From lymph nodes to nicotine:

April 1, 2011

Surgical vs. needle breast-cancer biopsies examined

A study headed by Stephen R. Grobmyer, MD,
director of the breast-cancer program at the University of Florida-Gainesville, found that 30% of the breast biopsies there from 2003 to 2008 were surgical or “open” biopsies.
According to medical guidelines, that rate should be 10% or less, reported The New York Times on Feb. 19, 2011.

Grobmyer's study was published by The American Journal of Surgery and was based on 172,342 biopsies entered into a Florida state database;
it is the largest study of open-biopsy rates in the U.S., as well as the first to include patients with and without cancer. Of the estimated 1.6 million annual breast biopsies,
in 2010 only 261,000 open biopsies found cancer, 207,000 of which were invasive breast cancer, and 54,000 of which were ductal carcinoma in situ (DCIS).

The Florida researchers say that about 300,000 women annually are having unnecessary surgery costing hundreds of millions of dollars.
In addition, for women who do have cancer, a surgical biopsy means two operations instead of one.
The reason for the overuse of open biopsies is not known, although the researchers surmised that the problem may occur because not all physicians keep up with medical advances and guidelines.
Also noted was surgeons may keep doing open biopsies so as not to lose the doctors' open-biopsy fee ($1,500-$2.500) to radiologists who perform the needle biopsies ($750-$1,500).
Hospital charges for open biopsies range from $10,000 to $12,000, twice that of needle biopsies. Needle biopsies, rather than surgical, are safer, less invasive, and cheaper, the study showed.


Manly linebacker is “pretty in pink”

Dallas Cowboy Linebacker Bradie James was still playing football at Louisiana State University (LSU) when he lost both his parents within months of one another.
While his mother, Etta James, battled breast cancer, his father was suffering from liver disease. She gave up her health insurance and ended her medical treatment
so they could afford to have his liver disease treated.

After James finished his college education and joined the NFL's Dallas Cowboys, he launched Foundation 56 (his uniform number) in 2007 to honor his mother who died in 2002
(go to Bradie James Foundation). Foundation 56 helps women in need get free breast-cancer screenings.

Foundation 56 is a donor advisory fund to the Baton Rouge Area Foundation. James has invested his energy in identifying breast-cancer programs and services designed to provide early detection,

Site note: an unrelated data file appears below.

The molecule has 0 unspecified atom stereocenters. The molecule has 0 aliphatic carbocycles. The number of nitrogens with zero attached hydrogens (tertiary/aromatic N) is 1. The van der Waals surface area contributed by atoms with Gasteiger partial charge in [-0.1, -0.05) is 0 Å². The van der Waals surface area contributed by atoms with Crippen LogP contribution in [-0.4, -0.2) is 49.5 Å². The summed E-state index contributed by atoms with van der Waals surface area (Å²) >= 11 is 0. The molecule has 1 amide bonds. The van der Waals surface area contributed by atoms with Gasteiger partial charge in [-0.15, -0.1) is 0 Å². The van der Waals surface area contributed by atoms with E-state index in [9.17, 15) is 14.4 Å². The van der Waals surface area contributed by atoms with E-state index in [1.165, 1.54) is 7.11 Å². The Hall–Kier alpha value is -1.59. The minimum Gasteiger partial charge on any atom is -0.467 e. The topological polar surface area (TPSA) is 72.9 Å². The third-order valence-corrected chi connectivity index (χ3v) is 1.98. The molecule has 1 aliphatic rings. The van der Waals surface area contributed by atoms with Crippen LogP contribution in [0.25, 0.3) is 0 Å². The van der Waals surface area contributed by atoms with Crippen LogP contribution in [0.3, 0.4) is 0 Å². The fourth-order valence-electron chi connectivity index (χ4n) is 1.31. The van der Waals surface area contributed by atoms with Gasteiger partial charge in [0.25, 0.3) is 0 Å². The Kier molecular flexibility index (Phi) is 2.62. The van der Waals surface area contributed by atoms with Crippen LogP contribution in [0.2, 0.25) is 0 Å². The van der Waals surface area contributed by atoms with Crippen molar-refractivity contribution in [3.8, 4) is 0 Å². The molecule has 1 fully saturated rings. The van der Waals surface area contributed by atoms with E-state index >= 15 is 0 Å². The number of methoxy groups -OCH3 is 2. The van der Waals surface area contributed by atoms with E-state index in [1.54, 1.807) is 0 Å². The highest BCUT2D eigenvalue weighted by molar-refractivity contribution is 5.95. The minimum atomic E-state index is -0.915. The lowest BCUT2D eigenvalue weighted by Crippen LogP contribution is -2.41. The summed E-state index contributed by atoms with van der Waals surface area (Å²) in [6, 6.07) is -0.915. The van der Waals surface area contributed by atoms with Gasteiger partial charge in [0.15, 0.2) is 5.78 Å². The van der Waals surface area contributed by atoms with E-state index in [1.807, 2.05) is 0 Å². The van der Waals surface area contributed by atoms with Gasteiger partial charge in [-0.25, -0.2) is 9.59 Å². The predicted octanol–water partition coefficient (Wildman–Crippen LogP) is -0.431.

mammogram screening, and treatment for the disease. He teamed up with his alma mater to create the Etta James Memorial Meet, an annual gymnastics event at LSU's Pete Maravich Assembly Center,
raising thousands of dollars since its inception.

He currently partners with agencies in Louisiana and North Texas to improve manpower resources, as well as financial outreach services, aimed at reducing the impact of breast cancer
on women with limited access to medical resources. James (6'2″, 245 lbs.) wore pink gloves and pink cleats during Breast Cancer Awareness Month.
Says James, “I want to send a message that breast cancer does not just affect women, it affects the entire family.”

Mammography's effectiveness

Time's Healthland's article “Why mammograms are less effective among breast-cancer survivors” (Feb. 24, 2011) says scientists pooling data from several U.S. cancer registries measured the number of cancers detected among women within a year of a first screening. Compared to matched controls, women with a breast-cancer history had nearly three times as many cancers detected. The sensitivity of the mammograms in picking up these growths was about 65% among these women versus 76% in women without breast cancer.

Mammograms may not as effective in picking up cancers in breast-cancer patients because women who survive breast cancer are likely to be more vigilant in looking for future growths and may perform more self-exams to detect any tumors. If these women were finding such cancers, they would count as being missed by mammography, lowering the sensitivity of the screen. Also, among women with a history of breast cancer, mammograms tended to be better at picking up localized growths in breast tissue DCIS as opposed to invasive cancer. X-ray-based mammograms are better at detecting calcifications associated with DCIS, as opposed to invasive cancers, which are embedded in soft tissues.

And survivors of cancer are more likely to develop metastases, which are more invasive, than women without a history of the disease, which could also explain mammography's weaker sensitivity among cancer survivors.


New oncogene ZNF703 discovered